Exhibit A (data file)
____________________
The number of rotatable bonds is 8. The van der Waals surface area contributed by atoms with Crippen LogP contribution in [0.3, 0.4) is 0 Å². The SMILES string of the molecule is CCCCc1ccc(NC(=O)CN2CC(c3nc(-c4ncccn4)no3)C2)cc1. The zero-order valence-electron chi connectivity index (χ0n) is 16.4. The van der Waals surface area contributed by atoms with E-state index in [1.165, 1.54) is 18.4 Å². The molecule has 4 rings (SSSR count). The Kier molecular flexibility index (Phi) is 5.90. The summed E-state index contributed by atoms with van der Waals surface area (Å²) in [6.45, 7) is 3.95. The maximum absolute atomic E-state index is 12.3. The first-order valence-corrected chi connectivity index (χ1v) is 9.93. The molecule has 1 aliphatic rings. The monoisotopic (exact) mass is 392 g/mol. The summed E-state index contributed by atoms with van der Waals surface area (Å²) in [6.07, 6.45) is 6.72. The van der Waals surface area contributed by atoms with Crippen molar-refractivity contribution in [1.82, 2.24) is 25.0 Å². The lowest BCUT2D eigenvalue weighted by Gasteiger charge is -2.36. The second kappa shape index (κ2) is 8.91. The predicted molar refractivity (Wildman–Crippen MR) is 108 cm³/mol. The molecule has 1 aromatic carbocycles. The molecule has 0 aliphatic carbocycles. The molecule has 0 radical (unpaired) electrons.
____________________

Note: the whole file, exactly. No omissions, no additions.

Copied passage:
The number of rotatable bonds is 8. The van der Waals surface area contributed by atoms with Crippen LogP contribution in [0.3, 0.4) is 0 Å². The SMILES string of the molecule is CCCCc1ccc(NC(=O)CN2CC(c3nc(-c4ncccn4)no3)C2)cc1. The zero-order valence-electron chi connectivity index (χ0n) is 16.4. The van der Waals surface area contributed by atoms with E-state index in [1.165, 1.54) is 18.4 Å². The molecule has 4 rings (SSSR count). The Kier molecular flexibility index (Phi) is 5.90. The summed E-state index contributed by atoms with van der Waals surface area (Å²) in [6.45, 7) is 3.95. The maximum absolute atomic E-state index is 12.3. The first-order valence-corrected chi connectivity index (χ1v) is 9.93. The molecule has 1 aliphatic rings. The monoisotopic (exact) mass is 392 g/mol. The summed E-state index contributed by atoms with van der Waals surface area (Å²) in [6.07, 6.45) is 6.72. The van der Waals surface area contributed by atoms with Crippen molar-refractivity contribution in [1.82, 2.24) is 25.0 Å². The lowest BCUT2D eigenvalue weighted by Gasteiger charge is -2.36. The second kappa shape index (κ2) is 8.91. The predicted molar refractivity (Wildman–Crippen MR) is 108 cm³/mol. The molecule has 1 aromatic carbocycles. The molecule has 0 aliphatic carbocycles. The molecule has 0 radical (unpaired) electrons.